Limitations[edit] As of 1999, there have been 982 properties removed from the Register, most often due to being destroyed.[33] Among the properties that were demolished after their listing are the Jobbers Canyon Historic District in Omaha, Nebraska (listed in 1979, demolished in 1989),[34][35] Palace Amusements in Asbury Park, New Jersey (listed in 2000, demolished in 2004),[36] and seven of the nine buildings included in the University of Connecticut Historic District in Storrs, Connecticut (listed in 1989, demolished in 2017).[37]


List of similar agencies around the world[edit]  Australia – Australian National Heritage List  Austria – Bundesdenkmalamt  Bosnia – Commission to preserve national monuments of Bosnia and Herzegovina  Brazil – National Institute of Historic and Artistic Heritage  Canada – National Historic Site, National Historic Event, National Historic Person—akin to US National Historic Landmarks  Chile – National Monuments of Chile  China – Major Historical and Cultural Sites Protected at the National Level  France – Monument historique  Germany – Deutsche Stiftung Denkmalschutz and National Heritage Sites (Kulturdenkmal)  Hong Kong – Historic building, see List of Grade I historic buildings in Hong Kong, List of Grade II historic buildings in Hong Kong and List of Grade III historic buildings in Hong Kong  Italy – Monumento nazionale  Ireland – Office of Public Works, Protected Structures  Mexico – National Monuments of Mexico  Netherlands – Rijksmonument  Norway – Riksantikvaren  New Zealand – Heritage New Zealand  Philippines – National Historical Commission of the Philippines  Portugal – IGESPAR  Romania – National Register of Historic Monuments in Romania  Singapore – National Monuments of Singapore  Spain – Bien de Interés Cultural  United Kingdom – Listed building or scheduled monument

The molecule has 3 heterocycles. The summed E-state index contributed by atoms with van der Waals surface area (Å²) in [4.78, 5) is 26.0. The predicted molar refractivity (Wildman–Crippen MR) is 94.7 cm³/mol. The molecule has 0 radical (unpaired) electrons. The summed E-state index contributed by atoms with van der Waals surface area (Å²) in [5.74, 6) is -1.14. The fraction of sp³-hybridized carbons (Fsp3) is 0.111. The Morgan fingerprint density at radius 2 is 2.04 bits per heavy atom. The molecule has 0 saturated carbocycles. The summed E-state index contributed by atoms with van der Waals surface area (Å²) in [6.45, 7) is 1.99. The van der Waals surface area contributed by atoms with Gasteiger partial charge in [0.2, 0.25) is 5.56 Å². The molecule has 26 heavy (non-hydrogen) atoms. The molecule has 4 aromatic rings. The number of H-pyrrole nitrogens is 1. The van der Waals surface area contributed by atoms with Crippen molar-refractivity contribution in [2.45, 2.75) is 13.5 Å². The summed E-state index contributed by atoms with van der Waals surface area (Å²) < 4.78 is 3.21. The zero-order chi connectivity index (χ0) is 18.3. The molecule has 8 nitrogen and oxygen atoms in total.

See also[edit] African-American historic places Architectural photographers Contributing property Cultural landscape Historic preservation Keeper of the Register List of heritage registers worldwide List of jails and prisons on the National Register of Historic Places List of National Memorials of the United States List of threatened historic sites in the United States National Heritage Area National Historic Site Public history Register of Culturally Significant Property (U.S. State Department) State historic preservation office United States National Register of Historic Places listings World Heritage Site (United Nations)